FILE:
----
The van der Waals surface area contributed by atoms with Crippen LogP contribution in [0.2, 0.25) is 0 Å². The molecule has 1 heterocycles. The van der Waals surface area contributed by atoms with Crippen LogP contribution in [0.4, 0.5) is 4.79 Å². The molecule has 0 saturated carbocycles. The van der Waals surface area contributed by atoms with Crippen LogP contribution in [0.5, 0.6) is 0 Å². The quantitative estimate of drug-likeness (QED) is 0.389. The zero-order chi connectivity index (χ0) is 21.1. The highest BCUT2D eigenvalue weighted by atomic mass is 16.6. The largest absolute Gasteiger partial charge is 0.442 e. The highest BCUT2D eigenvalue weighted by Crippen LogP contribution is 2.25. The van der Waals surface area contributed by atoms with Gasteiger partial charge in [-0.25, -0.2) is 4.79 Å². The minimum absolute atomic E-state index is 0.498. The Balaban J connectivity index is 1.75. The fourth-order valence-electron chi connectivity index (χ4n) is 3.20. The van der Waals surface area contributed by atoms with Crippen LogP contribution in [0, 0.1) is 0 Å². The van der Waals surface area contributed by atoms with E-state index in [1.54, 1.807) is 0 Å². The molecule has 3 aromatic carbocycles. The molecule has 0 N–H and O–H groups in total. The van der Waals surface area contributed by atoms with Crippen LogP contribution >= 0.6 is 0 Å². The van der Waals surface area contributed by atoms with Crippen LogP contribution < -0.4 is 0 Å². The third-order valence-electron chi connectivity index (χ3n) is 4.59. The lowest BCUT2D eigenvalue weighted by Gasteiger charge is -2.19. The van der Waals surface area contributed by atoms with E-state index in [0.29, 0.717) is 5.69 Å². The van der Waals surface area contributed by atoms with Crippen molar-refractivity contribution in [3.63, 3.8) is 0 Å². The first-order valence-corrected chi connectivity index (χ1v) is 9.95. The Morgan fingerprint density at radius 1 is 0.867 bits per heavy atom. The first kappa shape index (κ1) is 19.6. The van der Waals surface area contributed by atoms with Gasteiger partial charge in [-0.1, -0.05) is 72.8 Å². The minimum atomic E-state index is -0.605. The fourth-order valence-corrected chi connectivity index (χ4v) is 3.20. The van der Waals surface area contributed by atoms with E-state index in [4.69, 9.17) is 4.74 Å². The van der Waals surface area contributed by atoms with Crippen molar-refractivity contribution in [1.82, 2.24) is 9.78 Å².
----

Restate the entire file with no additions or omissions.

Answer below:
The van der Waals surface area contributed by atoms with Crippen LogP contribution in [0.2, 0.25) is 0 Å². The molecule has 1 heterocycles. The van der Waals surface area contributed by atoms with Crippen LogP contribution in [0.4, 0.5) is 4.79 Å². The molecule has 0 saturated carbocycles. The van der Waals surface area contributed by atoms with Crippen LogP contribution in [0.5, 0.6) is 0 Å². The quantitative estimate of drug-likeness (QED) is 0.389. The zero-order chi connectivity index (χ0) is 21.1. The highest BCUT2D eigenvalue weighted by atomic mass is 16.6. The largest absolute Gasteiger partial charge is 0.442 e. The highest BCUT2D eigenvalue weighted by Crippen LogP contribution is 2.25. The van der Waals surface area contributed by atoms with Gasteiger partial charge in [-0.25, -0.2) is 4.79 Å². The minimum absolute atomic E-state index is 0.498. The Balaban J connectivity index is 1.75. The fourth-order valence-electron chi connectivity index (χ4n) is 3.20. The van der Waals surface area contributed by atoms with Crippen LogP contribution in [0, 0.1) is 0 Å². The van der Waals surface area contributed by atoms with E-state index in [1.54, 1.807) is 0 Å². The molecule has 3 aromatic carbocycles. The molecule has 0 N–H and O–H groups in total. The van der Waals surface area contributed by atoms with Crippen LogP contribution >= 0.6 is 0 Å². The van der Waals surface area contributed by atoms with Crippen LogP contribution < -0.4 is 0 Å². The third-order valence-electron chi connectivity index (χ3n) is 4.59. The lowest BCUT2D eigenvalue weighted by Gasteiger charge is -2.19. The van der Waals surface area contributed by atoms with E-state index in [0.29, 0.717) is 5.69 Å². The van der Waals surface area contributed by atoms with Crippen molar-refractivity contribution in [3.63, 3.8) is 0 Å². The first-order valence-corrected chi connectivity index (χ1v) is 9.95. The Morgan fingerprint density at radius 1 is 0.867 bits per heavy atom. The first kappa shape index (κ1) is 19.6. The van der Waals surface area contributed by atoms with Gasteiger partial charge in [-0.1, -0.05) is 72.8 Å². The minimum atomic E-state index is -0.605. The fourth-order valence-corrected chi connectivity index (χ4v) is 3.20. The van der Waals surface area contributed by atoms with E-state index in [4.69, 9.17) is 4.74 Å². The van der Waals surface area contributed by atoms with Crippen molar-refractivity contribution in [1.82, 2.24) is 9.78 Å².